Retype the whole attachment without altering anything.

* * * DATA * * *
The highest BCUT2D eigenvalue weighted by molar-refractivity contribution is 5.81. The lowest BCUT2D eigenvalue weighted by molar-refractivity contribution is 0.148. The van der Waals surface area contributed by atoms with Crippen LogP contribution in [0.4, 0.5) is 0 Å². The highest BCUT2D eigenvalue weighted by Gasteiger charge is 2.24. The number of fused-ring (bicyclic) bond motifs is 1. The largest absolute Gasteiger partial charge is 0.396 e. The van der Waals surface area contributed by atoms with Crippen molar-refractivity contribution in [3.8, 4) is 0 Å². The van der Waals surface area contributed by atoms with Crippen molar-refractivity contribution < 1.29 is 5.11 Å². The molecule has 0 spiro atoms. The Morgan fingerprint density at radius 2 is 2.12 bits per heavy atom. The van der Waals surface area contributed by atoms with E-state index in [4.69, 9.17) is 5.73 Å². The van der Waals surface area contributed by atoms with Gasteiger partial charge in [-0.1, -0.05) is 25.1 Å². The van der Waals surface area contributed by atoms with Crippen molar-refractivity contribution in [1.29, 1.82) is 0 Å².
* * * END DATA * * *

The highest BCUT2D eigenvalue weighted by molar-refractivity contribution is 5.81. The lowest BCUT2D eigenvalue weighted by molar-refractivity contribution is 0.148. The van der Waals surface area contributed by atoms with Crippen LogP contribution in [0.4, 0.5) is 0 Å². The highest BCUT2D eigenvalue weighted by Gasteiger charge is 2.24. The number of fused-ring (bicyclic) bond motifs is 1. The largest absolute Gasteiger partial charge is 0.396 e. The van der Waals surface area contributed by atoms with Crippen molar-refractivity contribution in [3.8, 4) is 0 Å². The van der Waals surface area contributed by atoms with Crippen molar-refractivity contribution < 1.29 is 5.11 Å². The molecule has 0 spiro atoms. The Morgan fingerprint density at radius 2 is 2.12 bits per heavy atom. The van der Waals surface area contributed by atoms with E-state index in [4.69, 9.17) is 5.73 Å². The van der Waals surface area contributed by atoms with Gasteiger partial charge in [-0.1, -0.05) is 25.1 Å². The van der Waals surface area contributed by atoms with Crippen molar-refractivity contribution in [1.29, 1.82) is 0 Å².